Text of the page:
Bay Area Reporter :: Howie Klein: The Modern Music Man

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Depending on how long you’ve lived in San Francisco, and by extension, how long you’ve read The Bay Area Reporter, the name Howie Klein may be familiar to you. Klein, who wrote about music for BAR some 40 years ago, was a radio DJ who co-founded the legendary 415 Records label. 415 was home to major San Francisco bands including Romeo Void, Wire Train, Translator, The Nuns, Pop-O-Pies, and Pearl Harbor and the Explosions, to name a few.

In Los Angeles, Klein went on to work for the big label conglomerate Warner Brothers / Reprise / Sire where he supervised artists such as Joni Mitchell, Neil Young, Depeche Mode, The Pretenders, The Smiths, Talking Heads, Green Day and d ‘others.

I had the privilege of speaking with Klein, who is openly gay, about the Liberation Hall series of albums reissued by 415 Records, including the Readymades, Uptones and SVT, as well as his work in the field. progressive political activist.

Gregg Shapiro: You and Chris Knab named your San Francisco based independent label 415 Records. 415 is both the police code for disturbing the peace, as well as the area code for San Francisco. Was it coincidence or intentional?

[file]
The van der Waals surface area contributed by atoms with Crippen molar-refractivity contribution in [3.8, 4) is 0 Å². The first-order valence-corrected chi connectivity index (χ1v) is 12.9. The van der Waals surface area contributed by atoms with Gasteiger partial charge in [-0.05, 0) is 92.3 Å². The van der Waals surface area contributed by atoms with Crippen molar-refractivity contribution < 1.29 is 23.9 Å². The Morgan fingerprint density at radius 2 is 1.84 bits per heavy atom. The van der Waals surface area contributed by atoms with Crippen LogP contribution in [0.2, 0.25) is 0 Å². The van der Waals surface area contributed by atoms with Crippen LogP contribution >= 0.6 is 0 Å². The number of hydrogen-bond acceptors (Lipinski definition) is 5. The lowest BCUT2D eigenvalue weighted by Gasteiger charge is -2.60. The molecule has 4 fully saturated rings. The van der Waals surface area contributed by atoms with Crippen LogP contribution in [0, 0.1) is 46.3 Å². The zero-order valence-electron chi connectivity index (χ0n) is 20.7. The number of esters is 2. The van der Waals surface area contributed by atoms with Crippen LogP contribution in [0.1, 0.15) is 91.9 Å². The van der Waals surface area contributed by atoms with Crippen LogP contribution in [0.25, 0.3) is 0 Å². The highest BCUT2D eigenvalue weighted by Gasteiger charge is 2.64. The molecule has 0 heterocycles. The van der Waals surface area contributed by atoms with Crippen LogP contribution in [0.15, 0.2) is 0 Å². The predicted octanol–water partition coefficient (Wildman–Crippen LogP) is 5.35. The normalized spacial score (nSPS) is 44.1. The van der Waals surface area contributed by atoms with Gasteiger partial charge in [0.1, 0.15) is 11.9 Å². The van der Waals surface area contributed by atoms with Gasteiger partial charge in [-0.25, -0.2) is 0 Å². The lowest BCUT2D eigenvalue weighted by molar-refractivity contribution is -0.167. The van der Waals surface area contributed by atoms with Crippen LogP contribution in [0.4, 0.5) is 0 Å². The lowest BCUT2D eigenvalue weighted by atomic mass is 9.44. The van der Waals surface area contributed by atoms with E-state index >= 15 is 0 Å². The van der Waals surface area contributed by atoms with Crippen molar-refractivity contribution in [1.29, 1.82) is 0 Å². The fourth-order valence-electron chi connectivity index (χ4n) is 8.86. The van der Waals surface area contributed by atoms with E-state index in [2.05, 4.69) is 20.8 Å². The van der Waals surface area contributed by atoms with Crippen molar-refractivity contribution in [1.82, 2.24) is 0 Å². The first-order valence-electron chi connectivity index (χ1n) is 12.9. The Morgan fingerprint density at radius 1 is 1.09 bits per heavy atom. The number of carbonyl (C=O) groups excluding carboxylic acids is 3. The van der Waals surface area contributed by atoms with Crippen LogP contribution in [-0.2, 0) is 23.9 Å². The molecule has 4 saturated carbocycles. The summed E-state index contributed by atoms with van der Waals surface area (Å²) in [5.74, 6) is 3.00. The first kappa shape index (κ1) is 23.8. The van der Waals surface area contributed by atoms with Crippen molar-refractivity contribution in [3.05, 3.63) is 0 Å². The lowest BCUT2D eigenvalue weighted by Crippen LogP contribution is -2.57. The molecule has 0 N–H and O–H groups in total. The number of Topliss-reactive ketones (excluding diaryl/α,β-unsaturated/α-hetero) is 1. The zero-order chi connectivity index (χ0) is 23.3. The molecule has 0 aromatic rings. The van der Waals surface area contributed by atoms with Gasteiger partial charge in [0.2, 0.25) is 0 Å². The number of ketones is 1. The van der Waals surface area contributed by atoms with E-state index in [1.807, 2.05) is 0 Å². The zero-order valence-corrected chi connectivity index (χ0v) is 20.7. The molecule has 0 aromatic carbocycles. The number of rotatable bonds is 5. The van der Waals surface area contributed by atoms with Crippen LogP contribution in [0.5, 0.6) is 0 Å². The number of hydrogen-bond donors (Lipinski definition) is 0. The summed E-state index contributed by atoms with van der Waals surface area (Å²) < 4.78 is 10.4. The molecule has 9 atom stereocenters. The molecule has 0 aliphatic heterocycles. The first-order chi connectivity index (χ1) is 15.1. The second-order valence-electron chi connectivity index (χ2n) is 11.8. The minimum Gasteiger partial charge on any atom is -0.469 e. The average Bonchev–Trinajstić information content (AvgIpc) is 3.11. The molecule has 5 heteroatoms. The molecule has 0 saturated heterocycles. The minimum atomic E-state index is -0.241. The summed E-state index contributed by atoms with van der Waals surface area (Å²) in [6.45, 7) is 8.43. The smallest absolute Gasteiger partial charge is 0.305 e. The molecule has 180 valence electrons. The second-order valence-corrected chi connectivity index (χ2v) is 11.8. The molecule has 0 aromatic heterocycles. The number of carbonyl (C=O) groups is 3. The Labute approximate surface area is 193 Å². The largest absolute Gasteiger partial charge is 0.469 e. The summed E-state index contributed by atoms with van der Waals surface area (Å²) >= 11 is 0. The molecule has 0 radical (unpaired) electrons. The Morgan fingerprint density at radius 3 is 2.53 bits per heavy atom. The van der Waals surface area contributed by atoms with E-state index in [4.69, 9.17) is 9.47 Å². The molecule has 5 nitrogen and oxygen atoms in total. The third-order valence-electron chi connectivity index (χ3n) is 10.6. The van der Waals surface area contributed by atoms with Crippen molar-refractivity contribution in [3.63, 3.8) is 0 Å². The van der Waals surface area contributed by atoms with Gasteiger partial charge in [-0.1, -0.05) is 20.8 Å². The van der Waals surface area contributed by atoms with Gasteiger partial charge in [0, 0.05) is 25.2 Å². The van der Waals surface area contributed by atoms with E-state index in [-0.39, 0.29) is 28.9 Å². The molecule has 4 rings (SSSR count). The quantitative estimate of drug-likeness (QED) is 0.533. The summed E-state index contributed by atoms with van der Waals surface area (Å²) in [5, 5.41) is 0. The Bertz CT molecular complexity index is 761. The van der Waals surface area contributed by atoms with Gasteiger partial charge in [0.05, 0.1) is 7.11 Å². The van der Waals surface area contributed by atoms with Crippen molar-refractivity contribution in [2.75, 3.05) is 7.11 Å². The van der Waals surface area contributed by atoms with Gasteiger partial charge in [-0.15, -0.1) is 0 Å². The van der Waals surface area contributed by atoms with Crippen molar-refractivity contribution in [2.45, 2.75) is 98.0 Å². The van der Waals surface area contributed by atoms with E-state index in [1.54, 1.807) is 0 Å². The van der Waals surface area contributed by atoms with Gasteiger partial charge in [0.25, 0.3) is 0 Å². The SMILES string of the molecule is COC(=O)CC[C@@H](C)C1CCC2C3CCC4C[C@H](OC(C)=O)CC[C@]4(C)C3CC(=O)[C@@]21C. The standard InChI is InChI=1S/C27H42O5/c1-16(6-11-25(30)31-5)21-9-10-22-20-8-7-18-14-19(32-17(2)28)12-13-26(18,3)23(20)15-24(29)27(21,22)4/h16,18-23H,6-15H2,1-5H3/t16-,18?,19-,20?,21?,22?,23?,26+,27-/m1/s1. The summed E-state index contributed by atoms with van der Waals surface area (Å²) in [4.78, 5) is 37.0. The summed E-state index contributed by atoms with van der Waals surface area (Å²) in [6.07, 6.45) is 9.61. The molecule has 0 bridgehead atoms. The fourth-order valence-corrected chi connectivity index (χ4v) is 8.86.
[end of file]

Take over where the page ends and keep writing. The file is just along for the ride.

Howie Klein: We had both in mind when we named the label. We found him cute and loved him. We didn’t think it was deep, we just thought it was cute.

I lived in Boston in the early 1980s while studying at Emerson College majoring in writing. If I remember correctly, Romeo Void, a 415 Records band, even came to Boston to record their EP Never Say Never at Ric Ocasek’s Synchro Sound Studio.
It was even more wonderful than that. They came to Boston because we were selling a lot of records there. It was because of all the broadcast, mainly because of [WBCN DJ] Odipe, who loved Romeo Vide.

I loved Odipe! He was the best DJ ever!
Yes, Odipe was wonderful. He was very supportive of the 415s, including Romeo Void’s music before “Never Say Never”. Anyway, they came to do a show and Ric Ocasek was at the show and he was amazed. He walked up to the band and said, “I have my own studio. If you have any songs I would be happy to record them with you.” There was nothing planned in advance. The band had a song they hadn’t recorded yet, which was “Never Say Never”, and they went to the studio with Ric and recorded it. It changed their lives, changed my life, changed Chris’ life, all of our lives.

Given that you had a background in radio, how important was it that you, as a label manager, had that kind of attention paid to your artists on the radio?